Ukiah Daily Journal from Ukiah, California on July 16, 1974 · Page 6
Get access to this page with a Free Trial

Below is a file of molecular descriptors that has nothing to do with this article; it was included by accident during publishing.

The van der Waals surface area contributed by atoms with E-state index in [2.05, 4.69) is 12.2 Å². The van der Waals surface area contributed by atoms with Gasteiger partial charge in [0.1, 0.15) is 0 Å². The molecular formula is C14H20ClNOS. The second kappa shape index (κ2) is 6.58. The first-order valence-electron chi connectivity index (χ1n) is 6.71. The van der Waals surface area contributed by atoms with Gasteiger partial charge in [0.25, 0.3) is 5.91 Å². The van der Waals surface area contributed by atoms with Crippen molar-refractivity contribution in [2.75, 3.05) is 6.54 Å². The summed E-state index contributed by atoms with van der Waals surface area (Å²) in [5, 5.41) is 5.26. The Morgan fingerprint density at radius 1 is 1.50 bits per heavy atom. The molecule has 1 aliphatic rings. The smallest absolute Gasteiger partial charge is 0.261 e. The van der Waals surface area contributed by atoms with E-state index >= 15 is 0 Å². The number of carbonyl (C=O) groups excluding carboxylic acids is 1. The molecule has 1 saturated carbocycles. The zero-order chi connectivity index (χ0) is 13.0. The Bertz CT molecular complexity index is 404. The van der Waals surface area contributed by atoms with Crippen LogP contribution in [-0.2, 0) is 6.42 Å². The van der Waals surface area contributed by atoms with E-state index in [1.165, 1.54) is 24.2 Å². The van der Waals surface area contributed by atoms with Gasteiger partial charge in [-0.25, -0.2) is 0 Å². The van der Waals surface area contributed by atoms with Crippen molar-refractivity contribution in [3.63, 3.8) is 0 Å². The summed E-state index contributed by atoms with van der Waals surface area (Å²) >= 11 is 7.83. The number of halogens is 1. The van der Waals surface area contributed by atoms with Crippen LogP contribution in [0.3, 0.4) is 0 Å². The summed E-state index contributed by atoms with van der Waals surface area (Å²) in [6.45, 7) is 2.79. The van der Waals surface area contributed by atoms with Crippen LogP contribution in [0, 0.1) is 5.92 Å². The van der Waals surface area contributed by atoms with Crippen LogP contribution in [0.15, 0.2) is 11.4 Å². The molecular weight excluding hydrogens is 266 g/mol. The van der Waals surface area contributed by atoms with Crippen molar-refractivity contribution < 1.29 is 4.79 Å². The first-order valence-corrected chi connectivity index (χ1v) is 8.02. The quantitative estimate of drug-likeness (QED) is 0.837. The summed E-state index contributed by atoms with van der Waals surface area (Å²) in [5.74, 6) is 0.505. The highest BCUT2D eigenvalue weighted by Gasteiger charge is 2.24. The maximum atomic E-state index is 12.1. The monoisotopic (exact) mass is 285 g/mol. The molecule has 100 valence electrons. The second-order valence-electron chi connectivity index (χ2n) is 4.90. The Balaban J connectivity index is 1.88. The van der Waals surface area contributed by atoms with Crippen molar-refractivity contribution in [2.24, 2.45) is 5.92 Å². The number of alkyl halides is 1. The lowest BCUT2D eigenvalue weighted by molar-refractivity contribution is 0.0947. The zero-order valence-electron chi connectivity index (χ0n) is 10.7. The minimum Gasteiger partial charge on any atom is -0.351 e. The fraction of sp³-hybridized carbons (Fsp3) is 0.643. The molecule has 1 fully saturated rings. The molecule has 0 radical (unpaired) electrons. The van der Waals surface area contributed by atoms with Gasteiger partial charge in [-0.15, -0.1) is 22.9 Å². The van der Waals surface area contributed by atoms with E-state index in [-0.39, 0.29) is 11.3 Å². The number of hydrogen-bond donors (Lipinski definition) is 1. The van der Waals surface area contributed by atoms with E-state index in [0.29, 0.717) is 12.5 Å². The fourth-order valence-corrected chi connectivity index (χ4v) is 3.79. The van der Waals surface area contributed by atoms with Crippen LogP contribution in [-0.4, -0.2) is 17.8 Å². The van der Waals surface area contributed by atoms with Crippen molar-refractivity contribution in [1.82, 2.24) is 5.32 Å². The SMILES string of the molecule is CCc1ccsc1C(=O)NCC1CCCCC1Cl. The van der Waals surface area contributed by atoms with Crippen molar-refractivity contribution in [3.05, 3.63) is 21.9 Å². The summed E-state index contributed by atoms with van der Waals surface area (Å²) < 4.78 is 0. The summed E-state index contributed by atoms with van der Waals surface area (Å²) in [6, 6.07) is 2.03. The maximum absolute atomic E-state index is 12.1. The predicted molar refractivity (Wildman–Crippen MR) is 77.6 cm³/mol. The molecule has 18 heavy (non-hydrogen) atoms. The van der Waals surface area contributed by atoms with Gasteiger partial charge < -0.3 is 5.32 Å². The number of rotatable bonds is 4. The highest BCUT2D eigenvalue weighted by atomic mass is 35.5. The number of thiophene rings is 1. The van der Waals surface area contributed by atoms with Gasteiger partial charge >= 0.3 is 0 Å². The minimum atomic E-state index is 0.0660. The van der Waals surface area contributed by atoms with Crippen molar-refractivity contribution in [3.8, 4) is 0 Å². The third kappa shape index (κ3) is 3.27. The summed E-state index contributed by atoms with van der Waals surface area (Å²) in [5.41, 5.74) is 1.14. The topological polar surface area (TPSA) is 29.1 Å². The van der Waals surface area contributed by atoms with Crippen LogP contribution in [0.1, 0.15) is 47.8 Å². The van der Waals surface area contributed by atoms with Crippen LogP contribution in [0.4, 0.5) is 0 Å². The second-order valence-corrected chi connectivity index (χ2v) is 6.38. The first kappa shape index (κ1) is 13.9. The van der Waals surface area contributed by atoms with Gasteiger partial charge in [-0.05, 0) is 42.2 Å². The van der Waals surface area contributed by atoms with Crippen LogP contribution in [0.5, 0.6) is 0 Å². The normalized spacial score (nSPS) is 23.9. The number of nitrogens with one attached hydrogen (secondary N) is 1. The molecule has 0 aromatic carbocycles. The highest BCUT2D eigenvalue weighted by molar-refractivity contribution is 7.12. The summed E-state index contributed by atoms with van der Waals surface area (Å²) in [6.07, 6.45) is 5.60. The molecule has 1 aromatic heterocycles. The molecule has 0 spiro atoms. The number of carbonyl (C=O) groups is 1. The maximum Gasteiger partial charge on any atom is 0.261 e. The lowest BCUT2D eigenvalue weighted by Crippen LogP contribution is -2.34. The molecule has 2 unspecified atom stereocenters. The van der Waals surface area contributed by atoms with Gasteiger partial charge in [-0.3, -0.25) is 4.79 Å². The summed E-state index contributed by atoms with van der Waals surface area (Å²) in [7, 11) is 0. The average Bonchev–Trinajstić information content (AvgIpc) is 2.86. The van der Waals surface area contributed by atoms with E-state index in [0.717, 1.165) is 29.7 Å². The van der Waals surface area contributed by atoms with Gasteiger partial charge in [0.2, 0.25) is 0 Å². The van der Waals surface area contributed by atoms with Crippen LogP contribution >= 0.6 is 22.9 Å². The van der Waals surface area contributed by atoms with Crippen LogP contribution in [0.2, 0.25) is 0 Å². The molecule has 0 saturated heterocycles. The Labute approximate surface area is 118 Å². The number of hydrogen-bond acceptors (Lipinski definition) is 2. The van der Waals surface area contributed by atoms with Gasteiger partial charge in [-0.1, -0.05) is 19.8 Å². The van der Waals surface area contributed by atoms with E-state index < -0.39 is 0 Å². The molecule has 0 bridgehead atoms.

Ukiah Daily Journal from Ukiah, California · Page 6

Ukiah, California
Issue Date:
Tuesday, July 16, 1974
Page 6
Start Free Trial